Prof. Jonathan Long

Research stay in Marbach in July 2016

Professional background

Jonathan Long is a professor at the School of Modern Languages and Cultures at Durham University. He has written several works on German and Austrian literature of the 20th century, including monographs on Thomas Bernhard and W. G. Sebald. He also wrote essays on Bertolt Brecht, Wolfgang Hildesheimer, Monika Maron and Gerhard Fritsch. In 2005, he received the Philip Leverhulme Prize and the Max Kade Prize for the best article in the field of Modern Austrian Literature. He is the co-founder of the Durham Centre for Advanced Photography Studies and co-director of the Centre for Visual Arts and Culture. The subjects of his current research work are the photographic book genre and visual culture in the Weimar Republic.

Research project

Jonathan Long spent four weeks at the DLA as a visiting researcher in July 2016 as part of the MWW research project “Politics of the Image”. He was initially interested in the archived photos of writers at book readings and other events, in which writers played a role, for example, training seminars for teachers, exhibitions etc. He began by investigating the role writers’ photos play in the self-portrayal of the Marbach archive and then delved into the chronicles of the archive from its beginnings in the early 1950s until the present day. He expanded his perspective to include photos of poetry readings in general and made use of the extensive holdings of such photos contained in media documentation. In addition, he read everything he could find in the library about writers’ photos and took the opportunity to visit the Jünger House in Wilfingen. Professor Long plans to present the results of his research stay in a lecture and publication on the role of poetry readings and writers’ photos in rituals of legitimisation in German Studies and the literary community.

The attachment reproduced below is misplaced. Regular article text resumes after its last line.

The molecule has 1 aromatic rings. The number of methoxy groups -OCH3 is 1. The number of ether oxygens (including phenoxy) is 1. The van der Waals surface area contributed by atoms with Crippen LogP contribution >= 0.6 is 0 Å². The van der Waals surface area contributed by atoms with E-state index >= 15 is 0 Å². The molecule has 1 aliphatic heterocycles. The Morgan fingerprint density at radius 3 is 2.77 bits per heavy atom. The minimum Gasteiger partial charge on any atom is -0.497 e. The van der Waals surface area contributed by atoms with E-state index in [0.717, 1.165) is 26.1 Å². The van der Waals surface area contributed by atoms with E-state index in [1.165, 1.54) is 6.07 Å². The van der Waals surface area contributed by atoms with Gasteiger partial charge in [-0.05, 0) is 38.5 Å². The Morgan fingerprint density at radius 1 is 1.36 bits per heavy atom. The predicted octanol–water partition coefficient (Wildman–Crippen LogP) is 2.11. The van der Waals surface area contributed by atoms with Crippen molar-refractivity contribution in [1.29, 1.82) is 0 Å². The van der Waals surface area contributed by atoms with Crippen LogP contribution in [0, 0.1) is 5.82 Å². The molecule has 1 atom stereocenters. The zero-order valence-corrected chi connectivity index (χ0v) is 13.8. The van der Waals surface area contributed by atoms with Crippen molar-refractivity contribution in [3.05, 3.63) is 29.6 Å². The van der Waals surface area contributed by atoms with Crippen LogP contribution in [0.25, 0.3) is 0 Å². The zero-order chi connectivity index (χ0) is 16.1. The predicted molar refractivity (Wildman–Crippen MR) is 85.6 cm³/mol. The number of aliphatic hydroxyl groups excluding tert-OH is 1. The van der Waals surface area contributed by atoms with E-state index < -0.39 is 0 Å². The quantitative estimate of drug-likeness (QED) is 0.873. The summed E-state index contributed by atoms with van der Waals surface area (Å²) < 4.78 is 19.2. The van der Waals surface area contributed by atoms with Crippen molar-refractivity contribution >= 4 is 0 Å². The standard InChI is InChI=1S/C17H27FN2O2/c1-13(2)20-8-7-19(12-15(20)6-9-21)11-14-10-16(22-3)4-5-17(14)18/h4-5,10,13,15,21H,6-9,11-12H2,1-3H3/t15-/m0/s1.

Sophie Tauche

Research stay in Weimar in June 2015

Professional background

Sophie Tauche studied Philosophy and Art History at the LMU Munich, where she also wrote her dissertation in 2014 on scholars’ portraits around 1800 based on depictions of Johann Wolfgang von Goethe, Alexander and Wilhelm von Humboldt and Friedrich Wilhelm Joseph Schelling. In addition to 18th- and 19th-century portrait painting and 19th-century portrait photography, Sophie Tauche is also interested in the interplay between the natural sciences and the fine arts.

Research project

At the invitation of the MWW project “Politics of the Image” in Weimar, Sophie Tauche conducted research in June 2015 on the political potential of Goethe’s portraits and their use for the political agenda of the Saxe-Weimar-Eisenach duchy around 1800. Her research focused on portraits in the form of paintings, drawings and medallions which were created in connection to the 50th anniversary of Carl August’s reign and the 50th anniversary of Goethe’s induction into public service. Following her stay as a visiting researcher, Ms Tauche filled in for and later replaced Christian Hecht as research associate of the MWW Research Association at the Klassik Stiftung Weimar.

More information Sophie Tauche: Image Politics in Silk and Lace. Review of the exhibition “Franz Xaver Winterhalter – Painter in Her Majesty’s Service” in the MWW blog, published on 16 September 2016.